CAIRO, Egypt – It’s a crucial question for post-Mubarak Egypt, where an uprising was meant to remake the system as one rooted in the rule of law – and a high-profile case against US-funded NGOs is being touted by ruling military figures as the work of autonomous judiciary.
The level of judicial independence in Egypt has fluctuated over the years, rising enough at some points to spook the Mubarak regime, and dipping so low as to uphold the state’s right to torture.
It’s difficult to argue that any judiciary could maintain its sovereignty when a military junta is at the helm – whether in ruling for or against oppressive practices.
Those at the forefront of the recent campaign to try pro-democracy NGOs like Freedom House, the National Democratic Institute, and the International Republic Institute, have maintained that the public prosecutor is acting on its own, free from political meddling.
Read more from GlobalPost: Egypt: Americans could face jail time... for having maps
But the reported lifting yesterday of a travel ban on the foreigners charged for their involvement with these NGOs by a Cairo appeals court suggests otherwise.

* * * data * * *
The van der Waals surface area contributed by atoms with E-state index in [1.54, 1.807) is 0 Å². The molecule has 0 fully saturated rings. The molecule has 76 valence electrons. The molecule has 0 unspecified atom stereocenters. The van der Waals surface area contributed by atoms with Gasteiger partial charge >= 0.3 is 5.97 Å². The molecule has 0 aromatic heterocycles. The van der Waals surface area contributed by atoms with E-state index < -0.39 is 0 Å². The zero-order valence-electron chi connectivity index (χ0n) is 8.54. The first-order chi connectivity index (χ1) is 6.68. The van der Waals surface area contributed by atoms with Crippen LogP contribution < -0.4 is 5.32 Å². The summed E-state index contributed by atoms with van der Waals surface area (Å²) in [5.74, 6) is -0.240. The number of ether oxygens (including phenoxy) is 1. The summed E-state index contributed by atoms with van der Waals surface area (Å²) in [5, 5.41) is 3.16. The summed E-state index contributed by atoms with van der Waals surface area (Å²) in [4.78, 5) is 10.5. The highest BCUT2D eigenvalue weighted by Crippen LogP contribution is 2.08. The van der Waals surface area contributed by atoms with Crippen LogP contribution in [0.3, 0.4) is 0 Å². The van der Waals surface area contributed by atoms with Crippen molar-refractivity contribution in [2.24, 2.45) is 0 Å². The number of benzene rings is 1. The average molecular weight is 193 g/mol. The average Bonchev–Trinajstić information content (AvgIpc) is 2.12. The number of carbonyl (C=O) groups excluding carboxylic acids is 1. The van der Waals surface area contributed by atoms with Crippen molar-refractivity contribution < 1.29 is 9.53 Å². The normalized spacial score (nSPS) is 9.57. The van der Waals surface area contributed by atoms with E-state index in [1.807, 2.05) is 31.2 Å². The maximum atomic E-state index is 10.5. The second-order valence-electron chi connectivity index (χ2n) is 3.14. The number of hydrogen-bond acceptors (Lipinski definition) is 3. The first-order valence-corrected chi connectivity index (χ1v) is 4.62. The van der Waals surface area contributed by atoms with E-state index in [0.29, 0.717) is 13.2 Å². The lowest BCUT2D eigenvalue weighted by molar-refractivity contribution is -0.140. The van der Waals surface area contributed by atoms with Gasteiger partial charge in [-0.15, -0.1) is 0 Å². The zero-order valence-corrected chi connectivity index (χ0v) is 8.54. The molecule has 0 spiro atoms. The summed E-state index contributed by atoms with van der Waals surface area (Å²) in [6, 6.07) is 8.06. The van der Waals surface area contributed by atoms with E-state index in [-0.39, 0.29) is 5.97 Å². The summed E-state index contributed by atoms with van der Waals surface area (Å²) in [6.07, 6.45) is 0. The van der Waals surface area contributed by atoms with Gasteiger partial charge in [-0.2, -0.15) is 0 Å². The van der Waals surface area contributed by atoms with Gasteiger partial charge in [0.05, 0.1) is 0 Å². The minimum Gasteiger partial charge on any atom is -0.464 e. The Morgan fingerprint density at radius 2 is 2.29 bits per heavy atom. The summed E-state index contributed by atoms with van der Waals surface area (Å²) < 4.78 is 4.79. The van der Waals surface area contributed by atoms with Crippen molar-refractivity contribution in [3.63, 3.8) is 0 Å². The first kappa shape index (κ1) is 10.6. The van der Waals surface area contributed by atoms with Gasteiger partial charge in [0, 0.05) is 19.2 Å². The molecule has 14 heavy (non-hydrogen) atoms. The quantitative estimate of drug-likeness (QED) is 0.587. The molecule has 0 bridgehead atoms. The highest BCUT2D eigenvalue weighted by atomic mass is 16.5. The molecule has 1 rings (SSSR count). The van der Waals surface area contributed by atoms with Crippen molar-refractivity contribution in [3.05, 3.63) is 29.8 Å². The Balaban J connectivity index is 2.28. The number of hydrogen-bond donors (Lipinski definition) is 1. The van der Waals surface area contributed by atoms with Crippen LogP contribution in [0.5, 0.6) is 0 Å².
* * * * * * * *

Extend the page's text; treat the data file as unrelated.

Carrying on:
Secretary of State Hillary Clinton had hinted Tuesday that the US was “moving toward a resolution” of the NGO crisis, which may have included a political and diplomatic deal with Egypt’s ruling generals.
Three of the case’s presiding judges recused themselves from the trial also Tuesday, without giving explanation but amid speculation the Supreme Council of Armed Forces (SCAF) intervened to halt the prosecution of Americans in an Egyptian court.
Read more from GlobalPost: Egypt: NGO trial judges recuse themselves from case
It’s still unclear whether the judges were unsure of the legal merits of the case or if they objected to political interference on principle.
One judge not involved in the case, deputy head of the appeals court in Egypt's Ismailia governorate, Ashraf Zahran, said the judges stepped aside because of "the intervention of the authorities in the work of judges." He was speaking on a local popular television program "The Truth."
Mahmoud Al Sherif, spokesman for the Judges Club, a judicial advocacy group, said the withdrawl of the judges from the case was a "positive" step because "it means that Egypt's judiciary is still independent and resolute on being separate from the executive branch."
But in the prominent Arabist blog, Moroccan-American commentator, Issandr El Amrani, writes:
“…there are signs that Egyptians' reaction will be to think (no matter what they think of the merits of the case) that all the talk about their judicial system being above political influence being total bullshit.”
Nathan Brown of the DC-based Carnegie Endowment for International Peace recently gave an excellent run-down of the Egyptian judiciary’s battle for independence.